Considering the marginal rise in voter turnout, PTI jumped leaps and bounds. Voter turnout for PTI jumped from 7,679,954 in 2013 to 16,858,900 in 2018. PMLN dropped from 14,874,104, in 2013 to 12,896,356 in 2018. This is a significant development where voters voted for ideology but stayed away from professional and traditional politicians even within PTI. The previous analysis of skewed elections in 2013 has proved accurate because it is these seats where PMLN has been routed.
Yet PMLN, though it lost in National Assembly by a larger margin, won more seats in the provincial assembly. PTI was the loser in major areas of Lahore, Kasur, Gujranwala, Sialkot, Faisalabad, Sargodha, Khanewal, and Bahawalpur.
Rather than popularity of PMLN, PTI losses in these areas were caused more by wrong candidate selections and internecine conflicts within the party. Had there been a fair distribution of tickets, PTI could have secured twenty additional National Assembly and forty Punjab Assembly seats. The team that acted so callously is the same that had cost PTI Cantonment Board and Local Body elections in the past. Prime Minister elect Imran has to do serious soul searching and recreate a systems and institutional approach in the party.
Here comes the biggest surprise. It is clear that PTI voters went for the ideology and not individuals. This is most true in areas of washouts.
In contrast to much touted Electable Strategy, it is mostly the ideological cadres of the party that won. Even some independents who won against PTI have rejoined the party. Internal Surveys of PTI Election Management Cell to justify award of tickets to new entrants at cost of old party cadres were a disappointment. It was part of pre poll rigging within the party.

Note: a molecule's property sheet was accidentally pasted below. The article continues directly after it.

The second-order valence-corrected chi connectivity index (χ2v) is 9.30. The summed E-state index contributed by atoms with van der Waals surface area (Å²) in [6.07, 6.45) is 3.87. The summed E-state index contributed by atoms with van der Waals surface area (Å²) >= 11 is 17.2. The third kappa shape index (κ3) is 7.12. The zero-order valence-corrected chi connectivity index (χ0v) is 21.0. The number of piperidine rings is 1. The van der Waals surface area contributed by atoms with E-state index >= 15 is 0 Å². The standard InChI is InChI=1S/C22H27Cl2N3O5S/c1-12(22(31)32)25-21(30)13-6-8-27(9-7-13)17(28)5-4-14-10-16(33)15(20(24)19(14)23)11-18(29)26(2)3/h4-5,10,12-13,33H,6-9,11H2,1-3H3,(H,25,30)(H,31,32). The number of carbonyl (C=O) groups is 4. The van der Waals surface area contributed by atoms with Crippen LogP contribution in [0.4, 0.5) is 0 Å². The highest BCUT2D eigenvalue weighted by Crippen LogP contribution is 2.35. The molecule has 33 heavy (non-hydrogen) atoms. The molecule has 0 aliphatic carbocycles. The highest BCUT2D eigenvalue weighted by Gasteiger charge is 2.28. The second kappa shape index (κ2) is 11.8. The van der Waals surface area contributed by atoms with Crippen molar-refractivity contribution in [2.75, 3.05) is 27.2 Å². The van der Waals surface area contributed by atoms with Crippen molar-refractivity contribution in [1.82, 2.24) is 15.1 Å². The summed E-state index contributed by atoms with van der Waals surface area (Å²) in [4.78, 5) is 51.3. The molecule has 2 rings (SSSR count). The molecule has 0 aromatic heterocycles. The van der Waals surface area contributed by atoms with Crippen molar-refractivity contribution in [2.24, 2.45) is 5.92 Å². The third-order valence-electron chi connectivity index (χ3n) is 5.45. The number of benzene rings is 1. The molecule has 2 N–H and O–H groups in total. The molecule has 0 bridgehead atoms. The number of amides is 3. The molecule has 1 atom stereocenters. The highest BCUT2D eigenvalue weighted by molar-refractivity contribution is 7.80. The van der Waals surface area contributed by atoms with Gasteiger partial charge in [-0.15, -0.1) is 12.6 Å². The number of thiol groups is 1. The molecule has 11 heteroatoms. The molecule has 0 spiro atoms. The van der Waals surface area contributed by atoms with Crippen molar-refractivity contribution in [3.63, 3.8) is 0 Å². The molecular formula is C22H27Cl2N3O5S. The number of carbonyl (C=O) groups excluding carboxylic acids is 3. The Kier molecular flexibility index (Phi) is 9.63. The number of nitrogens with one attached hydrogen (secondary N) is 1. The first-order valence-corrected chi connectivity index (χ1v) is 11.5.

The combined opposition has laid an ambush in the Senate or so they think. But Imran Khan should give up on any new bills and legislations that bog him. His governance should focus on existing laws that need to be implemented across the board and even within his own ranks. This will deprive the cunning foxes, pirates, hyenas and vultures their last hurrah. But for this to happen, Imran Khan has to create and shape an enabling environment.
He must appoint efficient and honest professionals in all transparency, regulatory and watchdog organisations.
The investigations and oversight by State Bank of Pakistan, SECP, Competition Commission, FBR, FIA and ECP must be effective. Particular attention must be paid to PSO, OGRA, NEPRA and IPPs. Accountability through NAB and Judiciary should be quick and exemplary.
Enforcement and investigating agencies like Police, CAF, FIA, IB and FBR must be strengthened with professional civil servants.
At the top of these organisations, the Prime Minister himself and his team of select advisors should ensure transparency, fair play and justice.
Immediately after installation of the new government, the ECP should take on the task of political party reforms and audit of asset declarations by elected parliamentarians.
Because armed forces and Judiciary do not fall in the purview of NAB, these institutions should exercise more vigilance and investigations into corruption. In tandem with the national mood, these ruthless proceedings must extend to retired officials.
Prime minister must select the best economic team. New initiatives through expatriates not conversant with Pakistani politics should be avoided. There is already best talent available within Pakistan.
Pirates, hyenas and vultures will make a last ditch effort but the Kaptaan must firmly stay on course.
The writer is a political economist and a television anchorperson.